Enter your mobile number below and we'll send you a link to download the free Kindle App. Then you can start reading Kindle books on your smartphone, tablet, or computer - no Kindle device required.
Getting the download link through email is temporarily not available. Please check back later.

  • Apple
  • Android
  • Windows Phone
  • Android

To get the free app, enter your mobile phone number.

Kindle Price: £4.99

Save £4.00 (44%)

includes VAT*
* Unlike print books, digital books are subject to VAT.

These promotions will be applied to this item:

Some promotions may be combined; others are not eligible to be combined with other offers. For details, please see the Terms & Conditions associated with these promotions.

Deliver to your Kindle or other device

Deliver to your Kindle or other device

Something Like Happy by [Burnside, John]
Kindle App Ad

Something Like Happy Kindle Edition

4.6 out of 5 stars 7 customer reviews

See all formats and editions Hide other formats and editions
Amazon Price
New from Used from
Kindle Edition
"Please retry"
£4.99

Length: 260 pages Word Wise: Enabled Enhanced Typesetting: Enabled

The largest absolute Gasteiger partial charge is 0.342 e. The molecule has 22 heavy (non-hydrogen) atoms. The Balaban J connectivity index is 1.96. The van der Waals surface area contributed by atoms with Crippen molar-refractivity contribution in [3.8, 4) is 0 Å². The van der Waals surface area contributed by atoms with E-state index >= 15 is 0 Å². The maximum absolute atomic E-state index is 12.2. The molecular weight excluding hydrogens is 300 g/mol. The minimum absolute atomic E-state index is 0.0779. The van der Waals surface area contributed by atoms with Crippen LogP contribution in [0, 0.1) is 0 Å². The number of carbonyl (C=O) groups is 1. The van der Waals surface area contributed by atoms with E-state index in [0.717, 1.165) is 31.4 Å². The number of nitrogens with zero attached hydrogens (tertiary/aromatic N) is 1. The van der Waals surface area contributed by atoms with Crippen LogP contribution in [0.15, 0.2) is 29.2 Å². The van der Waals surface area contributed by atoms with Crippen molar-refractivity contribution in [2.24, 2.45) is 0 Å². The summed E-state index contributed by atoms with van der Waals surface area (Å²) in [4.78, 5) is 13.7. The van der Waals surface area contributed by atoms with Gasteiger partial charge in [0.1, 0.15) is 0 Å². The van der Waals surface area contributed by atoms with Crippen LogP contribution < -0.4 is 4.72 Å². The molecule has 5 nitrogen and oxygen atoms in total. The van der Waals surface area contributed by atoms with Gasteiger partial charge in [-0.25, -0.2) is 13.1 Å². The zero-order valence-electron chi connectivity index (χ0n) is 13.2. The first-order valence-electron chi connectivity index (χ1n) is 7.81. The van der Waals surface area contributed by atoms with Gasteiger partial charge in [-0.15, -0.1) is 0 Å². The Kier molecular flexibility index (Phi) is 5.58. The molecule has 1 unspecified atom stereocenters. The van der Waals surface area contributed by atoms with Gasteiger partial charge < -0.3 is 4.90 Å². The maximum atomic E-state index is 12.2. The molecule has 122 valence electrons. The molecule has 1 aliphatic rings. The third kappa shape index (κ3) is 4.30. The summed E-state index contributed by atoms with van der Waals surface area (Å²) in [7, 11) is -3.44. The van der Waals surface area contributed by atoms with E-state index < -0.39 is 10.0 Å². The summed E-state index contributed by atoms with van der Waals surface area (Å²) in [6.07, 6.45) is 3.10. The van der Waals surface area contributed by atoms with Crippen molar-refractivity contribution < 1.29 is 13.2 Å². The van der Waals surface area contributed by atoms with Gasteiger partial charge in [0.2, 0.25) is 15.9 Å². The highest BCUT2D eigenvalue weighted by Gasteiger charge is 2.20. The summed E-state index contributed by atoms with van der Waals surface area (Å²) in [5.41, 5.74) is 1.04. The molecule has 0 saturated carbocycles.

Page Flip: Enabled

Kindle Books from 99p
Load up your Kindle library before your next holiday -- browse over 500 Kindle Books on sale from 99p until 31 August, 2016. Shop now

Product Description

Review

"Each story has a splash of intense colour at the heart… These are Scottish versions of the stories of Raymond Carver… Burnside writes tough, home-grown prose that inhabits the story form with perfect fit." (Brian Morton Independent)

"A haunting and beautiful collection that deserves to be read slowly and savoured but which you won’t be able to put down." (Caroline Jowett Daily Express)

"Masterly… A spiritual, haunting book." (Francesca Angelini Sunday Times)

"Burnside’s prose glitters." (Leyla Sanai Independent on Sunday)

"Burnside brings a poet’s linguistic precision and emotional acuity… The writer’s deep, bloody engagement with the stuff of life can't fail to leave the reader enlivened, and keen to feel more." (Hannah McGill Scotland on Sunday)